3 Elk Creek Trail

  

3 Elk Creek Trail is located just north of Buena Vista off County Road 368 that provides access to Mount Columbia at 14,073 feet, with an elevation gain of 4, 813 feet. Please keep in mind that the Horn Fork Basin detailed in the Mount Columbia page and the information sheet below is the recommended route for this Fourteener. From the trailhead walk south on a logging road for 300 yards. When the logging road turns right (west), continue heading south on a well-defined trail that is marked with blazes. You will cross other logging roads, but keep heading south on the trail. You will come to Three Elk Creek in a small gorge. Cross the creek, climb out of the gorge and find an old road that is now used as the trail. Head west on this road/trail. You will intersect the Colorado Trail at 10,270 ft, near Harvard Lakes, but you don’t want to turn onto this. Keep heading west on the old jeep trail for another mile and a half until you break out of the timber at around 11,300.

The trail seems to keep going, but it will take you into a marshy stand of trees and then peter out. Look for the wide east ridge of Columbia on your right. You will see a huge stand of trees that are intermixed with lots of dead trees. There are some nice photo opportunities here. Head under this mini forest following the basin, and then cut northwest after bypassing most of the trees to begin an ascent of the ridge. Pick a place that looks easy to ascend the ridge. Try to keep an eye on where you left the trail so it’s easier to find on the way back. The ridge is long and the views are more amazing as you gain altitude. There are several false summits along the ridge so don’t get discouraged, just enjoy the scenery as you hike the approximately 2 miles to the true summit.

Enjoy your solitude on the ridge because it’s likely that the summit will have hoards of hikers when you get there, unless it is the fall in which case there will be sub-hoards. No matter what, the views from the summit are amazing as you can see Sawatch fourteeners and thirteeners in every direction. Reverse the route to return to the car. If you have a GPS you might want to mark important places like where you left the trail and the route through the maze of logging roads in the woods near the trailhead.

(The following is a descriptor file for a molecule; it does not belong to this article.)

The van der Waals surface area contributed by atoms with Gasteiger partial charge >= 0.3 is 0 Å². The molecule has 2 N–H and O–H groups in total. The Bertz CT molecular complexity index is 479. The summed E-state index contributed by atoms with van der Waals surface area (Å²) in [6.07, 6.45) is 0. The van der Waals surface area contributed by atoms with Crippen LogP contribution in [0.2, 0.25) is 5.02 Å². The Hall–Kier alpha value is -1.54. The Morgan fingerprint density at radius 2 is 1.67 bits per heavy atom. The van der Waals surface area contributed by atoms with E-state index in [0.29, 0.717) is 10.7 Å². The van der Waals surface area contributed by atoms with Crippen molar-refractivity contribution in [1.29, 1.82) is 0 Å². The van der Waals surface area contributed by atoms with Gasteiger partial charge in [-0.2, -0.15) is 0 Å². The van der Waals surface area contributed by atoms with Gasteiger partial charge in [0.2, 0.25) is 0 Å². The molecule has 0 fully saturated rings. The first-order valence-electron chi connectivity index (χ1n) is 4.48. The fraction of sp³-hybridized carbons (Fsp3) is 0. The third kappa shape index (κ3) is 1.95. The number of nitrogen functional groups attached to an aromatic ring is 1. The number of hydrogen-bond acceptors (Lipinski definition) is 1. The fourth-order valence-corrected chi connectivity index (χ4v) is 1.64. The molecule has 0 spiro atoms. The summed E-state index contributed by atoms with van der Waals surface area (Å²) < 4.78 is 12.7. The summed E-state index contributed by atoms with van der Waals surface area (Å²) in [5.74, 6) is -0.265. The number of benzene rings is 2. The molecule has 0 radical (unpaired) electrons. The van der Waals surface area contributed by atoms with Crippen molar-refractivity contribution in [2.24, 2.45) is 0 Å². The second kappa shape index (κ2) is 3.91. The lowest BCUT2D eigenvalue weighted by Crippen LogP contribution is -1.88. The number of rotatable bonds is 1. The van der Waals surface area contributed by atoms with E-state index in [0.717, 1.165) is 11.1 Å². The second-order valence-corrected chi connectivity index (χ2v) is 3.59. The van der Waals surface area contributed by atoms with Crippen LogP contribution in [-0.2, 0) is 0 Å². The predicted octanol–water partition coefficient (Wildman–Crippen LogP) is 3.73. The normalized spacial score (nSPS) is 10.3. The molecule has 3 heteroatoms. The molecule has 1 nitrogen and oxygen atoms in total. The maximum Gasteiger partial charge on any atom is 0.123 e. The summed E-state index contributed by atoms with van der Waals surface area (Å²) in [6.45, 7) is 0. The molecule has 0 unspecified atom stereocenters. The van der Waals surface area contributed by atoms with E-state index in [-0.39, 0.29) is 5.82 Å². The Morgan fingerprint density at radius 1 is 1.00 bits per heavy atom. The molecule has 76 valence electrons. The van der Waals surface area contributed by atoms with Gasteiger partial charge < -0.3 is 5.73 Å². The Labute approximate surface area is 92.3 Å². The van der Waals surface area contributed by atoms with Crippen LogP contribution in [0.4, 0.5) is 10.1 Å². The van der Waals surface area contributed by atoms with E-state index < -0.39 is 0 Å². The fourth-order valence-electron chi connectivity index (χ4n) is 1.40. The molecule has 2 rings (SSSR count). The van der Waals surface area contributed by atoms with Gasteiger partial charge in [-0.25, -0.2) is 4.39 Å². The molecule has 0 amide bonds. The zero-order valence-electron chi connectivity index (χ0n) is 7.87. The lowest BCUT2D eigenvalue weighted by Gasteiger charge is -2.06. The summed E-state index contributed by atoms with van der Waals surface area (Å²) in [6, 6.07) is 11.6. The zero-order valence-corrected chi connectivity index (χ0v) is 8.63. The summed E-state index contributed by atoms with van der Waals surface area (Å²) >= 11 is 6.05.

Mt. Columbia has no standard routes, but more information can be found on the Mount Cloumbia information sheet.

At a Glance

Best Season: Summer
Busiest Season: Summer
Closest Towns: Buena Vista, Colorado
Water: None
Restroom: None
Information Center: For more information on Leave No Trace Outdoor Ethics, go to http://lnt.org or for more information on Colorado's fourteeners, go to www.14ers.org

General Information

Directions:

To get to the Three Elk Creek Trailhead, drive to Buena Vista on US Hwy 24. Head north out of Buena Vista and turn west onto Chaffee County Road 350, also called Crossman Avenue. Reset your trip odometer here. Drive for around 2 miles until you come to a T-intersection. Turn right onto County Road 361 and drive 3.8 miles (5.9 miles from reset of your odometer) to Chaffee County Road 368. Turn left onto 368 and then drive 1.2 miles to Chaffee County Road 368A (mile 7.1). Turn left (southwest) onto 368A and go just 0.1 mile to Forest Service Road 368 at mile 7.2. Turn right onto the unimproved FSR 368 and drive on a high clearance road for another 0.8 miles. The trailhead sign is at mile 8.0.


Recreation Map

Map showing recreational areas. Map Information

Activities


Climbing

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Mountain Climbing

General Info:

Overview/Background
Permits & Regulations

Thousands of people enjoy climbing Colorado’s peaks. To protect natural resources and preserve the experience for others, please follow Leave No Trace hiking techniques:  http://www.lnt.org/programs/principles.php

Remember, you are within the Collegiate Peaks Wilderness. As such, special regulations apply, including:

  • Campfires are prohibited within 100 feet of water and trails;
  • Group size is limited to 15 people per group with a maximum combination of 25, including pack and saddle animals, in any one group within wilderness;
  • Dogs must be under physical restraint of a leash at all times;
  • Bicycles are prohibited;
  • Organized groups are required to obtain approval from the Forest Service, Leadville District Office (719-486-0749);
  • Short-cutting switchbacks is prohibited.

Safety Information

Mountain weather is unpredictable and can change quickly. Be prepared with rain gear and extra layers of warm clothing. Thunderstorms occur frequently in the afternoons, so plan your trip accordingly. Also, keep in mind thunderstorms build rapidly, so keep an eye on the weather and get below timberline at the first sign of a thunderstorm.

Combat altitude sickness by acclimating gradually and staying hydrated. If symptoms (i.e. severe headache, dizziness, or nausea) occur, immediately descend to a lower elevation. At this altitude, sunlight is much more intense, and the air is much drier. Wear sunscreen and a hat, and drink plenty of fluids. Always carry a map and compass, and know how to use them.


Seasonal Information

Snow, rain and lightning storms are common. Daytime temperatures range from 40-70 degrees in the summer months. Be prepared for changing weather. Carry rain gear and extra layers of warm clothing.



Hiking

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https://www.fs.usda.gov/recarea/psicc/specialplaces/recarea/?recid=12445&actid=38